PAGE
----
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Justin Townes Earle forges own name, identity and sound



The shadow of his father, Steve Earle, shades Justin Townes Earle. Like Dad, he's a singer/songwriter who draws on old country/roots music who has battled drug addiction, some of that time as a teenage member of father's band.


As the younger Earle notes on the pedal steel ambler "Mama's Eyes," "I went down the same road as my old man, but I was younger then." It's an amusing, if telling, line that characterizes their often "tumultuous" relationship, while Justin Townes Earle tries to establish a cardinal fact most writers probably miss.

"I am not a product of an asexual science experiment involving songwriter Steve Earle," he said. "I am my father's son, but I'll always be my momma's boy. And whatever kind of man I am today, Carol Ann Earle is responsible."

He's long stopped trying to outrun the heritage of his birth name, saying he's seen too many make fools of themselves in an attempt to separate their identities from their parents. He acknowledged that he and his father share similar roots, but said his dad "likes to go forward" and he likes "to go backward."

Indeed, the younger Earle's 2008 debut, "The Good Life," could have been released a half-century earlier, as beholden as it is to its acoustic country tone. Honky-tonk, Bakersfield country, bluegrass and swing all make appearances with a sound that's as raw and spacious as an unpainted furniture warehouse. Earle followed it this month with "Midnight at the Movies," which covers similar territory, but boasts a warmer, more expansive sound.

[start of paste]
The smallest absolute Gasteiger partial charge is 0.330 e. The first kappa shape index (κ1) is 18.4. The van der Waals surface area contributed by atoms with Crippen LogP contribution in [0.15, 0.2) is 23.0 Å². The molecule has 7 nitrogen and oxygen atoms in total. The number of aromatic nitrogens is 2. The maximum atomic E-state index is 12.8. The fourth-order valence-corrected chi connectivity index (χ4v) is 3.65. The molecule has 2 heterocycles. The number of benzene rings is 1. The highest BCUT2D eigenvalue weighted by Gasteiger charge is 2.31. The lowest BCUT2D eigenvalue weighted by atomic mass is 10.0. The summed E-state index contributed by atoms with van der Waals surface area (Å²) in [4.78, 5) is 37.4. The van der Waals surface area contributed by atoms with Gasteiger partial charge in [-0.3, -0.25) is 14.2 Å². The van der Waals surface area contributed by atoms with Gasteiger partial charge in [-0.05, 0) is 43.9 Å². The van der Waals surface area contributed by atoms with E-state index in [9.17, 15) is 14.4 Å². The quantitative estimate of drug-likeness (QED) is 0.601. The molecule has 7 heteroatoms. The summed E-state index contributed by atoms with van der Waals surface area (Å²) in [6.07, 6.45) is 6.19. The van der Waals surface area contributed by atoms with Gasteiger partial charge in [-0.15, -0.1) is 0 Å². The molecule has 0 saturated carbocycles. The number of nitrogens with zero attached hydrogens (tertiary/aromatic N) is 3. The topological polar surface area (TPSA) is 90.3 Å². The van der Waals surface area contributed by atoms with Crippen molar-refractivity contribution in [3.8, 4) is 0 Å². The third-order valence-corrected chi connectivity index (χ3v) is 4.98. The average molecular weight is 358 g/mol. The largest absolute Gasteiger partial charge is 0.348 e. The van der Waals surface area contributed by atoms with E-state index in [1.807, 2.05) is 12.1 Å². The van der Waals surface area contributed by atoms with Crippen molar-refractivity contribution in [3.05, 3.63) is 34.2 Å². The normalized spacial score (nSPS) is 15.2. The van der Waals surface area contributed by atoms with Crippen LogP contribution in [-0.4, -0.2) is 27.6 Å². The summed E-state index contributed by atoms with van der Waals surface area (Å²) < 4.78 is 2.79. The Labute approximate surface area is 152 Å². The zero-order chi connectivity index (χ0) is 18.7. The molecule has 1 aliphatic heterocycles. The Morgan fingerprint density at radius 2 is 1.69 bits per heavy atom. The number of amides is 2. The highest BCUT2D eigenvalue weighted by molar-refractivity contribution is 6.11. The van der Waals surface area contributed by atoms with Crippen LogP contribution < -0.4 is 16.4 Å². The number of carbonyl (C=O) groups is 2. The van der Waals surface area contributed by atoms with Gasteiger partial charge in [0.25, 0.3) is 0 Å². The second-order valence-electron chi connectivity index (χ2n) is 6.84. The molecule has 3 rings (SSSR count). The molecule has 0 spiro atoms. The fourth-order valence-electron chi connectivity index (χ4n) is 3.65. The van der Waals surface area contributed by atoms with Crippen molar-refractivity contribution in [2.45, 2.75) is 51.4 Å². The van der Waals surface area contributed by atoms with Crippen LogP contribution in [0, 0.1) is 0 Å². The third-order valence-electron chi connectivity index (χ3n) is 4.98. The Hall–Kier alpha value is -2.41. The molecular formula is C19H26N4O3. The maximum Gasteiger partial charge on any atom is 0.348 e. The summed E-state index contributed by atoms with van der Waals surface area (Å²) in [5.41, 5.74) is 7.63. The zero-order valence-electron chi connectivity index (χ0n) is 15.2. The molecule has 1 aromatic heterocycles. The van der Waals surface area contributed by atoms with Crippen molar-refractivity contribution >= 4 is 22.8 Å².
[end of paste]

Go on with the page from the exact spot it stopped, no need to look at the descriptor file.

"We took more of an atmospheric approach on this. On 'The Good Life,' we stayed pretty constantly true to the traditional country, ragtime or blues format, and on this we don't," he said, crediting the album's increasing sonic sophistication to a maturing creative vision. "I didn't invent this. I want to honor and show where I come from, and I think I finally figured out how to pay tribute to my heroes and the songs I love without trampling all over them."

A Nashville, Tenn., native, Earle recently moved to Manhattan, a place that has always intrigued him, but long seemed a stretch for a country boy like him.

"I'm at a point in my life where watching my friends drink themselves to death in the same bars that I used to drink myself to death in is getting kind of boring," he said. "That's one thing that's really important for writers: They need to keep on reading and keep living. A country boy can go far, but he can only go so far in his old hometown."

While the road has kept Earle away from home for much of the last year, he's enjoyed the experience so far.

"I like how New York works. I'm not a very fast-moving person, but I like to let stuff just go on around me." he said.

Meanwhile, Earle keeps working. He's already finished an EP of songs, tentatively titled "The City Tonight," and has started work on another full-length.

"Some people get in this business to top other people, like it's a competition," he said. "I'm just here to write songs and put out records, and hopefully people will keep liking them." "Chris Parker

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